Driver CPC – a fundamental part of training the sector needs?

Driver CPC – a fundamental part of training the sector needs?

13 Jan 2022 Posted By James Evison

DfT has launched a review of the Driver Certificate of Professional Competence (DCPC) with the aim, it says, of updating and improving compulsory driver training. Roadway Editor Tony Hall asks the RHA's Duncan Buchanan, policy director – England & Wales, how the Association has responded.

The DCPC is looked on by some as a barrier to driver retention and recruitment. It is unpopular with drivers and the Association of Pallet Networks has pressed for a two-year suspension. What is the RHA’s view?

DB: We have called for a DCPC review before, but we also call now for immediate action because it is a barrier to retention. Drivers don’t want to spend five days in a classroom being taught, just to meet what they see as a trivial licencerequirement. That’s rather unfair, but it is a barrier.

We’ve suggested making a one- for-one arrangement where one module would allow someone to work for an extra year to complete the DCPC, so we do the best to retain the drivers we already have.

Longer term, we don’t agree that DCPC is not worth it. It is a fundamental part of the mix of road safety and training that the sector needs. If you think that vehicles themselves are going to be changing massively in the next 5, 10, 20 years, there is going to be elements of retraining as people move on to electrified vehicles, alternatively fuelled vehicles, and the new road regulations and safety rules that will inevitably follow.

There’s a whole range of changes that drivers are going to have to deal with, and be retrained for, and DCPC should be a fundamental building block on keeping drivers skilled and as safe as possible.

If the DCPC is to be reformed what is the most constructive way to do it?

DB: One of the big problems we have with it is the way the DCPC is constructed. People do five modules in a block right at the end after five years. We want to make it more consistent, so that someone does a module every year or the equivalent of one module. We’d also like to see half modules, so you can do half a day and come back a week or month later and do another half day, so there can be more flexibility.

Thinking needs to be done on compulsory modules. We don’t have an opinion on that, we need to see what our members say. At the moment once you’ve got an approved DCPC course anyone can do it at any time, there’s no mandatory parts of it, you don’t have to do road safety or vulnerable road users, or urban driving or fuel efficient driving, there’s a huge mix – which is right, but we need to ask ourselves whether there are some things that once in every five years people should do, as a matter of routine. So maybe one or two compulsory modules might be appropriate, even if they are part of a whole day.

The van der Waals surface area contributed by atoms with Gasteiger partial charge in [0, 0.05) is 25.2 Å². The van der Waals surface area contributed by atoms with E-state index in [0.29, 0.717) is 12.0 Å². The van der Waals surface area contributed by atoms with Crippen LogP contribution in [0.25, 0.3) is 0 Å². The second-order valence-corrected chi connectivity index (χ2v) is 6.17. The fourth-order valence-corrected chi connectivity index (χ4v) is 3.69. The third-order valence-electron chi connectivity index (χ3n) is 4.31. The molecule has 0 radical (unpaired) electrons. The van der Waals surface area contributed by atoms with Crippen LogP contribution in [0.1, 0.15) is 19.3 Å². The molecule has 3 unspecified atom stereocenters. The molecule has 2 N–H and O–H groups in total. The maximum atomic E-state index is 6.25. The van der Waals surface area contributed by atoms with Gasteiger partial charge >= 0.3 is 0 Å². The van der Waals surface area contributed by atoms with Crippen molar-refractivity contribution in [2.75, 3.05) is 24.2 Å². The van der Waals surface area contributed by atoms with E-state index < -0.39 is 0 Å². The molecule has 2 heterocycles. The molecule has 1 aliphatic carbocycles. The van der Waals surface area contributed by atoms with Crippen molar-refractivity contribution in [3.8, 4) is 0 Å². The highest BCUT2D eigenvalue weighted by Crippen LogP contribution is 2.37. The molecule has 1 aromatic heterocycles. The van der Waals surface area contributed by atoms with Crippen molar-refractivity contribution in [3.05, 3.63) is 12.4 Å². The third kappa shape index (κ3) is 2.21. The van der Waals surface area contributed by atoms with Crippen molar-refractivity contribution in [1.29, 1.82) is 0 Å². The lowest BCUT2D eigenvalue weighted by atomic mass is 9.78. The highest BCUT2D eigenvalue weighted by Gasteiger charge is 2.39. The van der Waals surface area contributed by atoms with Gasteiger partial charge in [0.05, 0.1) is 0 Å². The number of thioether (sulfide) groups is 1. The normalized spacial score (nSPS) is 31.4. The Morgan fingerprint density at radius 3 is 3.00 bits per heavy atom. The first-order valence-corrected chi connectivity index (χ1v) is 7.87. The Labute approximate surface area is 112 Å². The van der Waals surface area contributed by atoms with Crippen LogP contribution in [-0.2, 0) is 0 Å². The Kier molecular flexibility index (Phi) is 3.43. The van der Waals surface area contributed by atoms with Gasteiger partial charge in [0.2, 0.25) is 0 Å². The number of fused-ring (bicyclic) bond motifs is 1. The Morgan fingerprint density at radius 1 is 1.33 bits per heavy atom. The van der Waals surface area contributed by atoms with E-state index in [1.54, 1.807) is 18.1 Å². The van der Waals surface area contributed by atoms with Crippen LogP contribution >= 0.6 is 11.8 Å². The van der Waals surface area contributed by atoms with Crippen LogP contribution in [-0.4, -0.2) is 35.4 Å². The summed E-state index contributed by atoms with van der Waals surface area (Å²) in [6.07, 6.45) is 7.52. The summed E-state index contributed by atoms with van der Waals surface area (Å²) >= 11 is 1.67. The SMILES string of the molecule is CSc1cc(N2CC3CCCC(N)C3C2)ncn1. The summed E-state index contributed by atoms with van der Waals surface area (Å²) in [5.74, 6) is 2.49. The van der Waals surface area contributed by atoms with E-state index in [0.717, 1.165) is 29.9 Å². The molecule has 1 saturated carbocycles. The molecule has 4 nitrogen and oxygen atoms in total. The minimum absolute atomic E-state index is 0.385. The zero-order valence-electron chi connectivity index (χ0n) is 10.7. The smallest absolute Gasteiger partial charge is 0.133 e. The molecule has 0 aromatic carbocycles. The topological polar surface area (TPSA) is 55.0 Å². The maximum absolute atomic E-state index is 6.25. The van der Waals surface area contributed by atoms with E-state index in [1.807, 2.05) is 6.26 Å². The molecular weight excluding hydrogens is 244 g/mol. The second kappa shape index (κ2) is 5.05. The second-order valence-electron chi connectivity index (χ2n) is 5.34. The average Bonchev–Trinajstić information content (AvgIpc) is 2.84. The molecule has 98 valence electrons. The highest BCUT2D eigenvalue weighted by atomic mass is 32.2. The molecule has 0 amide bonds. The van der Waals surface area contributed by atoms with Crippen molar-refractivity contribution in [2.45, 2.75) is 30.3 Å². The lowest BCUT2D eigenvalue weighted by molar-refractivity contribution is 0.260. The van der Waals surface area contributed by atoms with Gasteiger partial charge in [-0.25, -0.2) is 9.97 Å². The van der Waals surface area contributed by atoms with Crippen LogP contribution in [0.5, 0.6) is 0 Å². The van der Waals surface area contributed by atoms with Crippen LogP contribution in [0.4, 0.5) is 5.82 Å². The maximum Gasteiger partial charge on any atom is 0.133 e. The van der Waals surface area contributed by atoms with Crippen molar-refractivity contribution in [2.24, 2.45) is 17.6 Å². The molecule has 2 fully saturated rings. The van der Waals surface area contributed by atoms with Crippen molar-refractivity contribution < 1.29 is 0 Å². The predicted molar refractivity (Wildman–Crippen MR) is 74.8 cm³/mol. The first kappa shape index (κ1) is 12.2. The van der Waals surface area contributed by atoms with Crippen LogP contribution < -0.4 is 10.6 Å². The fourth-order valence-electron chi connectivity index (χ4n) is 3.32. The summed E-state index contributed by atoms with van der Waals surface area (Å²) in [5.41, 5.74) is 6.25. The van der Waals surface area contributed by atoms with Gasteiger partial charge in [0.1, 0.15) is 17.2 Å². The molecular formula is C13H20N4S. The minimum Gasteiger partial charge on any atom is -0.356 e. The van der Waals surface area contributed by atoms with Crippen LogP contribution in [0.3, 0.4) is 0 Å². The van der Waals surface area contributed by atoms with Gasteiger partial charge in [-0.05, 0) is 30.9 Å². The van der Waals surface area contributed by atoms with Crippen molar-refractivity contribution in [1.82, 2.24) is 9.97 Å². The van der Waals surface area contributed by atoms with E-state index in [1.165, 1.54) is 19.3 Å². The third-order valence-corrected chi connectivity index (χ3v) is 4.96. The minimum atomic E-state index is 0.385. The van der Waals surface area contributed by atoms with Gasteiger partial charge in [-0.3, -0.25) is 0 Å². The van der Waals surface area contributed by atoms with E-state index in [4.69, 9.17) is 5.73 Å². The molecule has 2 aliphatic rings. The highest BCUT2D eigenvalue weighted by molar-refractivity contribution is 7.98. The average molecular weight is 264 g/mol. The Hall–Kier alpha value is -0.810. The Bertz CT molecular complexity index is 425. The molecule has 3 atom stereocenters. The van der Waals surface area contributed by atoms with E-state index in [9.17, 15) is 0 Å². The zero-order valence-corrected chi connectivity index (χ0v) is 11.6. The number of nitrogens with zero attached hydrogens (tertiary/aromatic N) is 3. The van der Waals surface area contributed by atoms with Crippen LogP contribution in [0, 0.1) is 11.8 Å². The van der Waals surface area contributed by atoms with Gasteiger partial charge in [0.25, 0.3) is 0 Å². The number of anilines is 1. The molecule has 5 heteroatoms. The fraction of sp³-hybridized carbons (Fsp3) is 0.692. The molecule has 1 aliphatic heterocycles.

How urgent is the need for reform?

DB: Reform has been needed for years. In 2019 we suggested some of these things we’ve mentioned, and they were not taken up. Now reform is needed urgently. We need to make the DCPC better for drivers, better for companies, and suitable for promoting road safety.

How do we ensure that safety, and the industry’s reputation for upholding it, is maintained in reform?

DB: The reputation of the industry is really important. I think we need to understand that DCPC is a tool to show and demonstrate that the industry is responsible and takes road safety seriously.

DCPC is a key plank in that, and we need to think of it as important to the reputation of drivers and the industry. When we think of the DCPC we should not think of it as a burden, we should think of it as one of the tools that we need to use to improve road safety, to keep the skills at the best level and for promoting the reputation of the sector, as a responsible share of the roads with everybody else.

We intend to go out to the membership very shortly and ask their opinions. We’ll also invite drivers to participate and will ask members to invite their drivers to participate. There have been calls from members to at least suspend it.

I understand when you’ve got a crisis in recruitment that’s fine for dealing with a short term crisis, but over the long term we have to deal with this properly and getting feedback will help inform us as we inform government.

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